India to appeal against all verdicts in Antrix-Devas legal battle | india-news | Hindustan Times
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India to appeal against all verdicts in Antrix-Devas legal battle

India would appeal against all verdicts to protect itself from damages in the legal battle between its space agency’s commercial arm Antrix Corporation and satellite firm Devas Multimedia Services Ltd, said a top official on Tuesday.

india Updated: Aug 31, 2016 01:23 IST
Devas has recently conveyed to Antrix that it had approached courts in Britain and France to recover $672 million (Rs 4,512 crore) award it had won from an International Commercial Court in the form of the latter’s assets and revenue.
Devas has recently conveyed to Antrix that it had approached courts in Britain and France to recover $672 million (Rs 4,512 crore) award it had won from an International Commercial Court in the form of the latter’s assets and revenue.(PTI)

India would appeal against all verdicts to protect itself from damages in the legal battle between its space agency’s commercial arm Antrix Corporation and satellite firm Devas Multimedia Services Ltd, said a top official on Tuesday.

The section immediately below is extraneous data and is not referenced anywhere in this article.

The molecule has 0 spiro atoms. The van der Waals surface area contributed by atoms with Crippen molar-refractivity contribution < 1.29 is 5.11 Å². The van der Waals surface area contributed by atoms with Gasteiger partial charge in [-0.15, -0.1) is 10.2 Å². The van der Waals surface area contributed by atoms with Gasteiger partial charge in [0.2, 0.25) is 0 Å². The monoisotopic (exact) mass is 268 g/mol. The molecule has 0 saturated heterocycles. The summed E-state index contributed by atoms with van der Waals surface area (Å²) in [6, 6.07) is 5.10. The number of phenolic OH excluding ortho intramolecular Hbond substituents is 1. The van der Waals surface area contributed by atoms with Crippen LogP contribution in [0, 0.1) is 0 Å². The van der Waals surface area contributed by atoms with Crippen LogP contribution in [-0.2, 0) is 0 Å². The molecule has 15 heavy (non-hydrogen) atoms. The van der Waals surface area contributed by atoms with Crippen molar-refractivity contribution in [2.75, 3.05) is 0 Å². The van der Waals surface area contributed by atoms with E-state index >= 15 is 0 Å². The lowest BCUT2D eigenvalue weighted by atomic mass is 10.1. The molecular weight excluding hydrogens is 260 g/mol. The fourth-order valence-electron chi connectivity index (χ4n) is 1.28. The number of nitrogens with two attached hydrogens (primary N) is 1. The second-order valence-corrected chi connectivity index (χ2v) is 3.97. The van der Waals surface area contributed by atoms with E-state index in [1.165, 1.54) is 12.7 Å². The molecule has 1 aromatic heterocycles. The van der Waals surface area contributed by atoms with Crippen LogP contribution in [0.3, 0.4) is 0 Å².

“The matter is sub judice. We will appeal against all judgements in any court,” Antrix Chairman and Managing Director Rakesh Sasibhushan told reporters in Bengaluru.

The city-based Devas has recently conveyed to Antrix that it had approached courts in Britain and France to recover $672 million (Rs 4,512 crore) award it had won from an International Commercial Court in the form of the latter’s assets and revenue.

The latest award comes in the aftermath of Antrix losing an arbitration case for the second time in the Permanent Court of Arbitration tribunal at Hague on July 25 for cancelling, in early 2012, the $300-million satellite contract it signed with Devas in 2005 and denying it access to use S-band spectrum for commercial use.

Devas, however, declined to share details on the latest award.

Invoking sovereign rights and citing security reasons, the state-run Indian Space Research Organisation (ISRO) cancelled the contract after the government decided that the scarce S-band spectrum should be restricted to strategic use and not for commercial operations.